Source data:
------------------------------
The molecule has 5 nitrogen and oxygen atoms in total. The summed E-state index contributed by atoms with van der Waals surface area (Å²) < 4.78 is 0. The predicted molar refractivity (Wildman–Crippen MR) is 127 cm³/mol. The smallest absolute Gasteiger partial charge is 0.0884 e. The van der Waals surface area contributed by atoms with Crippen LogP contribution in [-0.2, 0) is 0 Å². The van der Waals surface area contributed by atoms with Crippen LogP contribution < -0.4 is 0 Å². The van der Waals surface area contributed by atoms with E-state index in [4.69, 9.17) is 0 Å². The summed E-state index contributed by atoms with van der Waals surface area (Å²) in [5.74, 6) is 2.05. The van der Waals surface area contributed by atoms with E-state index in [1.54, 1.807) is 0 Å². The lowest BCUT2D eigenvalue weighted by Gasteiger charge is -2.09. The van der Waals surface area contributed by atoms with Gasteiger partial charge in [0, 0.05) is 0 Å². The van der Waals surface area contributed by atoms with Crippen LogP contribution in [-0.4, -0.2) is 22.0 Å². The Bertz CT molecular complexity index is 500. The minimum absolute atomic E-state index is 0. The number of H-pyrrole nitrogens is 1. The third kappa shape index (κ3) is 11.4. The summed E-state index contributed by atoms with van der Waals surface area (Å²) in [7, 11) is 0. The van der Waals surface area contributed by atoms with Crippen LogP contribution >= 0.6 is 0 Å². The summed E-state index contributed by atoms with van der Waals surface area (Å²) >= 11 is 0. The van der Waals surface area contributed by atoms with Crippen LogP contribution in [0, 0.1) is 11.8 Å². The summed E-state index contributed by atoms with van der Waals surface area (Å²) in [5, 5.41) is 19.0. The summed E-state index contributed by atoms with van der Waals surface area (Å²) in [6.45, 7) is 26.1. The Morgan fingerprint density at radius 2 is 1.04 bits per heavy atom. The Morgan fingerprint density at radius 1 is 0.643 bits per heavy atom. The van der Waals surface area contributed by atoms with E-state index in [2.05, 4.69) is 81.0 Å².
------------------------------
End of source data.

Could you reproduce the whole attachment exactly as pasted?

The molecule has 5 nitrogen and oxygen atoms in total. The summed E-state index contributed by atoms with van der Waals surface area (Å²) < 4.78 is 0. The predicted molar refractivity (Wildman–Crippen MR) is 127 cm³/mol. The smallest absolute Gasteiger partial charge is 0.0884 e. The van der Waals surface area contributed by atoms with Crippen LogP contribution in [-0.2, 0) is 0 Å². The van der Waals surface area contributed by atoms with Crippen LogP contribution < -0.4 is 0 Å². The van der Waals surface area contributed by atoms with E-state index in [4.69, 9.17) is 0 Å². The summed E-state index contributed by atoms with van der Waals surface area (Å²) in [5.74, 6) is 2.05. The van der Waals surface area contributed by atoms with E-state index in [1.54, 1.807) is 0 Å². The lowest BCUT2D eigenvalue weighted by Gasteiger charge is -2.09. The van der Waals surface area contributed by atoms with Gasteiger partial charge in [0, 0.05) is 0 Å². The van der Waals surface area contributed by atoms with Crippen LogP contribution in [-0.4, -0.2) is 22.0 Å². The Bertz CT molecular complexity index is 500. The minimum absolute atomic E-state index is 0. The number of H-pyrrole nitrogens is 1. The third kappa shape index (κ3) is 11.4. The summed E-state index contributed by atoms with van der Waals surface area (Å²) in [7, 11) is 0. The van der Waals surface area contributed by atoms with Crippen LogP contribution >= 0.6 is 0 Å². The summed E-state index contributed by atoms with van der Waals surface area (Å²) >= 11 is 0. The van der Waals surface area contributed by atoms with Crippen LogP contribution in [0, 0.1) is 11.8 Å². The summed E-state index contributed by atoms with van der Waals surface area (Å²) in [5, 5.41) is 19.0. The summed E-state index contributed by atoms with van der Waals surface area (Å²) in [6.45, 7) is 26.1. The Morgan fingerprint density at radius 2 is 1.04 bits per heavy atom. The Morgan fingerprint density at radius 1 is 0.643 bits per heavy atom. The van der Waals surface area contributed by atoms with E-state index in [2.05, 4.69) is 81.0 Å².